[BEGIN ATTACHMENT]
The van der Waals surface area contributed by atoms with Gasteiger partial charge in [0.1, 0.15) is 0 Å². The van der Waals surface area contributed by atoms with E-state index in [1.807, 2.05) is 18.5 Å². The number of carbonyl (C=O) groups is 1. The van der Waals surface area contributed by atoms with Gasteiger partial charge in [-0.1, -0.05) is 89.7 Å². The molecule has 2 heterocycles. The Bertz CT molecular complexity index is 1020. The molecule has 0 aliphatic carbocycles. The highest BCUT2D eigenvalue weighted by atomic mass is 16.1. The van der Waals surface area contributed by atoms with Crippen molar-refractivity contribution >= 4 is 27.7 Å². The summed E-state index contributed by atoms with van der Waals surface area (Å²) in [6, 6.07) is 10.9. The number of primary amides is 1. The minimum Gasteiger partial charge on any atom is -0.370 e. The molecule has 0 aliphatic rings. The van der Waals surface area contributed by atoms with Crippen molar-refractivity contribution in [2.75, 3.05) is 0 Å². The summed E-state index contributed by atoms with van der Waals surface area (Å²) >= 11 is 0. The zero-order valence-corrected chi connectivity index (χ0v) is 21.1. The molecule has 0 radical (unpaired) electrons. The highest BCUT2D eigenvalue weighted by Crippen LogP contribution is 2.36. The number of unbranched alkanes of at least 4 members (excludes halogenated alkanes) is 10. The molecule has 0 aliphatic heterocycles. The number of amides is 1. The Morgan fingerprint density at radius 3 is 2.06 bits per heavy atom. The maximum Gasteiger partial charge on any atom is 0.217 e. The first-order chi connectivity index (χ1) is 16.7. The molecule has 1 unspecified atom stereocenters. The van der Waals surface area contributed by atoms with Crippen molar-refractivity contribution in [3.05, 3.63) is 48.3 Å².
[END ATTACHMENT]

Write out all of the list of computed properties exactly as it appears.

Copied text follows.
The van der Waals surface area contributed by atoms with Gasteiger partial charge in [0.1, 0.15) is 0 Å². The van der Waals surface area contributed by atoms with E-state index in [1.807, 2.05) is 18.5 Å². The number of carbonyl (C=O) groups is 1. The van der Waals surface area contributed by atoms with Gasteiger partial charge in [-0.1, -0.05) is 89.7 Å². The molecule has 2 heterocycles. The Bertz CT molecular complexity index is 1020. The molecule has 0 aliphatic carbocycles. The highest BCUT2D eigenvalue weighted by atomic mass is 16.1. The van der Waals surface area contributed by atoms with Crippen molar-refractivity contribution >= 4 is 27.7 Å². The summed E-state index contributed by atoms with van der Waals surface area (Å²) in [6, 6.07) is 10.9. The number of primary amides is 1. The minimum Gasteiger partial charge on any atom is -0.370 e. The molecule has 0 aliphatic rings. The van der Waals surface area contributed by atoms with Crippen molar-refractivity contribution in [2.75, 3.05) is 0 Å². The summed E-state index contributed by atoms with van der Waals surface area (Å²) >= 11 is 0. The zero-order valence-corrected chi connectivity index (χ0v) is 21.1. The molecule has 0 radical (unpaired) electrons. The highest BCUT2D eigenvalue weighted by Crippen LogP contribution is 2.36. The number of unbranched alkanes of at least 4 members (excludes halogenated alkanes) is 10. The molecule has 0 aliphatic heterocycles. The number of amides is 1. The Morgan fingerprint density at radius 3 is 2.06 bits per heavy atom. The maximum Gasteiger partial charge on any atom is 0.217 e. The first-order chi connectivity index (χ1) is 16.7. The molecule has 1 unspecified atom stereocenters. The van der Waals surface area contributed by atoms with Crippen molar-refractivity contribution in [3.05, 3.63) is 48.3 Å².